A speed test comparison of plyr, data.table, and dplyr


Guest post by Jake Russ

For a recent project I needed to make a simple sum calculation on a rather large data frame (0.8 GB, 4+ million rows, and ~80,000 groups). As an avid user of Hadley Wickham’s packages, my first thought was to use plyr. However, the job took plyr roughly 13 hours to complete.

plyr is extremely efficient and user friendly for most problems, so it was clear to me that I was using it for something it wasn’t meant to do, but I didn’t know of any alternative screwdrivers to use.

I asked for some help on the manipulator Google group , and their feedback led me to data.table and dplyr, a new, and still in progress, package project by Hadley.

What follows is a speed comparison of these three packages incorporating all the feedback from the manipulator folks. They found it informative, so Tal asked me to write it up as a reproducible example.

Continue reading “A speed test comparison of plyr, data.table, and dplyr”

data.table version 1.8.1 – now allowed numeric columns and big-number (via bit64) in keys!

This is a guest post written by Branson Owen, an enthusiastic R and data.table user.

Wow, a long time desired feature of data.table finally came true in version 1.8.1! data.table now allowed numeric columns and big number (via bit64) in keys! This is quite a big thing to me and I believe to many other R users too. Now I can hardly think any weakiness of data.table. Oh, did I mention it also started to support character column in the keys (rather than coerce to factor)?

For people who are not familiar with but interested in data.table package, data.table is an enhanced data.frame for high-speed indexing, ordered joins, assignment, grouping and list columns in a short and flexible syntax. You can take a look at some task examples here:

News from datatable-help mailing list:

* New functions chmatch() and %chin%, faster versions of match() and %in% for character vectors. They are about 4 times faster than match() on the example in ?chmatch.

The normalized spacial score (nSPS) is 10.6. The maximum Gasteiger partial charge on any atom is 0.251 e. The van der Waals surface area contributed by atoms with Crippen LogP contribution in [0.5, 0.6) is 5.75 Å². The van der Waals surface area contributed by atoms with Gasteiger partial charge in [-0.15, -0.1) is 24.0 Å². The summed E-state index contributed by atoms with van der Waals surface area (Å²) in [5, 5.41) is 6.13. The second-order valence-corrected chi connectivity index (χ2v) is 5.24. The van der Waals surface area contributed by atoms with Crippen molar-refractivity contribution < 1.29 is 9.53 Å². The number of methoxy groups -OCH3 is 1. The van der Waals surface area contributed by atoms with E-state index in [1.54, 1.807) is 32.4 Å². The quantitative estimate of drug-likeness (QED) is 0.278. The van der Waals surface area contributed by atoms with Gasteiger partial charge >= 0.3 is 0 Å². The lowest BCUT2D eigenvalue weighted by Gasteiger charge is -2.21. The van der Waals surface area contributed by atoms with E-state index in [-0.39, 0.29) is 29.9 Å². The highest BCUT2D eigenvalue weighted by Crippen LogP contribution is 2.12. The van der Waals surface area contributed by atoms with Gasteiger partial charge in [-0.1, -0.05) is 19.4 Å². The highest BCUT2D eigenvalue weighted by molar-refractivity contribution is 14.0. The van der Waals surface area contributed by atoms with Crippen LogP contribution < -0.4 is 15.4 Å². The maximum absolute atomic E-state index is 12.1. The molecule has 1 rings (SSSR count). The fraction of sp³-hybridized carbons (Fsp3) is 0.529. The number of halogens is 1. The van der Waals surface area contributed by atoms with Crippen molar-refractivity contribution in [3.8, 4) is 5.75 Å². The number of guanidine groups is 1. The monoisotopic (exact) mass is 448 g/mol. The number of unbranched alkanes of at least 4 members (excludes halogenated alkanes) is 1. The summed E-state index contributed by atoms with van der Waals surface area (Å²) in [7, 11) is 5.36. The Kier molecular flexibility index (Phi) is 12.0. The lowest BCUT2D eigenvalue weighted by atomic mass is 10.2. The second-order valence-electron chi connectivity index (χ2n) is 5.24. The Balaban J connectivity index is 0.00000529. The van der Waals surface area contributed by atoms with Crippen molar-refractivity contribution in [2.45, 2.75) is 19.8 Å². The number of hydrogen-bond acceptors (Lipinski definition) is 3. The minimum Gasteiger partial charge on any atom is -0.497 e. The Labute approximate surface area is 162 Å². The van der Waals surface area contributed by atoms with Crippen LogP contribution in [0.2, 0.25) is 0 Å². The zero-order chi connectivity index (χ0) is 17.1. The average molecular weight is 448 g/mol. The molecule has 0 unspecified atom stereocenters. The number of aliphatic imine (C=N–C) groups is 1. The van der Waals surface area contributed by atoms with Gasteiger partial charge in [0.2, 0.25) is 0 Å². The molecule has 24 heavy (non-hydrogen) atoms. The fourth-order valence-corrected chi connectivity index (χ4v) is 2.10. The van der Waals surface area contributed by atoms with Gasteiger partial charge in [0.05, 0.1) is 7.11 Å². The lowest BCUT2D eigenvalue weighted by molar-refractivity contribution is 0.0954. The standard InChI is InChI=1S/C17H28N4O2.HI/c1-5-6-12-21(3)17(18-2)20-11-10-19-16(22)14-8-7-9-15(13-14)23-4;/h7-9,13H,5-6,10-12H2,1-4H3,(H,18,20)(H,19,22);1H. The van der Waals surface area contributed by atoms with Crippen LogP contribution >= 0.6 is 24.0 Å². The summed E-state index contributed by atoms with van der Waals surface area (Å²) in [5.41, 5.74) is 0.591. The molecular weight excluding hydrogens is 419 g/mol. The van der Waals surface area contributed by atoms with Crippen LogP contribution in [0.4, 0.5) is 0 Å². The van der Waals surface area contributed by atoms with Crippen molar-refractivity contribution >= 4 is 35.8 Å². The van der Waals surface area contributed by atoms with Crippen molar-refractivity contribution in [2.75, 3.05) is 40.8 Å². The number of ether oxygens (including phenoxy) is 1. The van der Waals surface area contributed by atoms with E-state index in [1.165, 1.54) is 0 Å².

* New function set(DT,i,j,value) allows fast assignment to elements of DT.

M = matrix(1,nrow=100000,ncol=100)
DF = as.data.frame(M)
DT = as.data.table(M)
system.time(for (i in 1:1000) DF[i,1L] <- i) # 591.000s
system.time(for (i in 1:1000) DT[i,V1:=i]) # 1.158s
system.time(for (i in 1:1000) M[i,1L] <- i) # 0.016s
system.time(for (i in 1:1000) set(DT,i,1L,i)) # 0.027s

* Numeric columns (type ‘double’) are now allowed in keys and ad hoc by. Other types which use ‘double’ (such as POSIXct and bit64) can now be fully supported.

For advanced and creative users, it also officially supported list columns awhile ago (rather than support it by accident). For example, your column could be a list of vectors, where each of the vector has different length. This can allow very flexible and creative ways to manipulate data.

The code example below use “function column”, i.e. a list of functions

> DT = data.table(ID=1:4,A=rnorm(4),B=rnorm(4),fn=list(min,max))
> str(DT)
Classes ‘data.table’ and 'data.frame': 4 obs. of 4 variables:
$ ID: int 1 2 3 4
$ A : num -0.7135 -2.5217 0.0265 1.0102
$ B : num -0.4116 0.4032 0.1098 0.0669
$ fn:List of 4
..$ :function (..., na.rm = FALSE)
..$ :function (..., na.rm = FALSE)
..$ :function (..., na.rm = FALSE)
..$ :function (..., na.rm = FALSE)

> DT[,fn[[1]](A,B),by=ID]
[1,] 1 -0.71352508
[2,] 2 0.40322625
[3,] 3 0.02648949
[4,] 4 1.01022266

[ref] https://r-forge.r-project.org/tracker/index.php?func=detail&aid=1302&group_id=240&atid=978